We need to create and return a ResultInterface object. Since we are going to send some specific HTTP response codes under some circumstances, lets add add a factory to the class dependencies and return the object it creates.

    <?php
     
    namespace Mage2Kata\ActionController\Controller\Index;
     
    use Magento\Framework\App\Action\Context as ActionContext;
    use Magento\Framework\Controller\Result\Raw as RawResult;
    use Magento\Framework\Controller\Result\RawFactory as RawResultFactory;
    use Magento\Framework\Controller\ResultInterface;
     
    class IndexTest extends \PHPUnit_Framework_TestCase
    {
        /**
         * @var Index
         */
        private $controller;
     
        /**
         * @var RawResult|\PHPUnit_Framework_MockObject_MockObject
         */
        private $mockRawResult;
     
        protected function setUp()
        {
            $this->mockRawResult = $this->getMock(RawResult::class, [], [], '', false);
     
            $mockRawResultFactory = $this->getMock(RawResultFactory::class, ['create'], [], '', false);
            $mockRawResultFactory->method('create')->willReturn($this->mockRawResult);
     
            $mockContext = $this->getMock(ActionContext::class, [], [], '', false);
     
            $this->controller = new Index($mockContext, $mockRawResultFactory);
        }
     
        public function testReturnsResultInstance()
        {
            $this->assertInstanceOf(ResultInterface::class, $this->controller->execute());
        }
    }

    The Raw and RawFactory classes are imported and aliased to RawResult and RawResultFactory respectively.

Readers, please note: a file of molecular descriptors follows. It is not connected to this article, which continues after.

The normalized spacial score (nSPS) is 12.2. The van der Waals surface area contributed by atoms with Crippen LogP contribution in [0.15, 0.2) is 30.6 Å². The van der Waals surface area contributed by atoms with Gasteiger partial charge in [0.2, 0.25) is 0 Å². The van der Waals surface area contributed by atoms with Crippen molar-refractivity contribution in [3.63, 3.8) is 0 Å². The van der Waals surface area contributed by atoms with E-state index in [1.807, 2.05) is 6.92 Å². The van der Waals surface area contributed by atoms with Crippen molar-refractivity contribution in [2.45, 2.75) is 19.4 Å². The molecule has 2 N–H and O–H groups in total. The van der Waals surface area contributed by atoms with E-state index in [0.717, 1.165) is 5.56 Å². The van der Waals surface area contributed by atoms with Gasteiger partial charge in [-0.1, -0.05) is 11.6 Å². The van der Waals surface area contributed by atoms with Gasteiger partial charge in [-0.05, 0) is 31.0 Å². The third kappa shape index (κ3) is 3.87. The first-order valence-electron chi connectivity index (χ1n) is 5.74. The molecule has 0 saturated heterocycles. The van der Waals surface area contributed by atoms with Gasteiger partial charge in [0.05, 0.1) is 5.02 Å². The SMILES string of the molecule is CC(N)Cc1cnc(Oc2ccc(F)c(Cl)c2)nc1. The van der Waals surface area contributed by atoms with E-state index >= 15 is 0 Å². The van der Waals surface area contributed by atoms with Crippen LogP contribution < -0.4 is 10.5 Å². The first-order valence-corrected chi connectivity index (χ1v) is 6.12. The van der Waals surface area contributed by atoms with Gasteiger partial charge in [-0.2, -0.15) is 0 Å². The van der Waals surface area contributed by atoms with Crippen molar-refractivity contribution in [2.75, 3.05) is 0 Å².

The mock factory then is passed to the action controller constructor.

    To make the first test pass, all we need to do now is to receive the factory in the controller action constructor and return the object created by the factory from the execute() method.

    <?php
     
    namespace Mage2Kata\ActionController\Controller\Index;
     
    use Magento\Framework\App\Action\Action;
    use Magento\Framework\App\Action\Context;
    use Magento\Framework\Controller\Result\RawFactory as RawResultFactory;
     
    class Index extends Action
    {
        /**
         * @var RawResultFactory
         */
        private $rawResultFactory;
     
        public function __construct(Context $context, RawResultFactory $rawResultFactory)
        {
            parent::__construct($context);
            $this->rawResultFactory = $rawResultFactory;
        }
     
        public function execute()
        {
            return $this->rawResultFactory->create();
        }
    }

    Now we are back in the green state, lets think about what to do next.

    Much of our actions behavior revolves around the request method. I would like us to be able to specify the request method in a test.
    So our next step is to add a mock request to the test class.

    The request object actually is already added as an indirect dependency to by the parent Action class we are inheriting via the Context instance.
    So instead of adding it as a new constructor argument for our action controller, we have to add it to the Context instance.

    <?php
     
    namespace Mage2Kata\ActionController\Controller\Index;
     
    use Magento\Framework\App\Action\Context as ActionContext;
    use Magento\Framework\Controller\Result\Raw as RawResult;
    use Magento\Framework\Controller\Result\RawFactory as RawResultFactory;
    use Magento\Framework\Controller\ResultInterface;
    use Magento\Framework\HTTP\PhpEnvironment\Request as HttpRequest;
     
    class IndexTest extends \PHPUnit_Framework_TestCase
    {
        /**
         * @var Index
         */
        private $controller;
     
        /**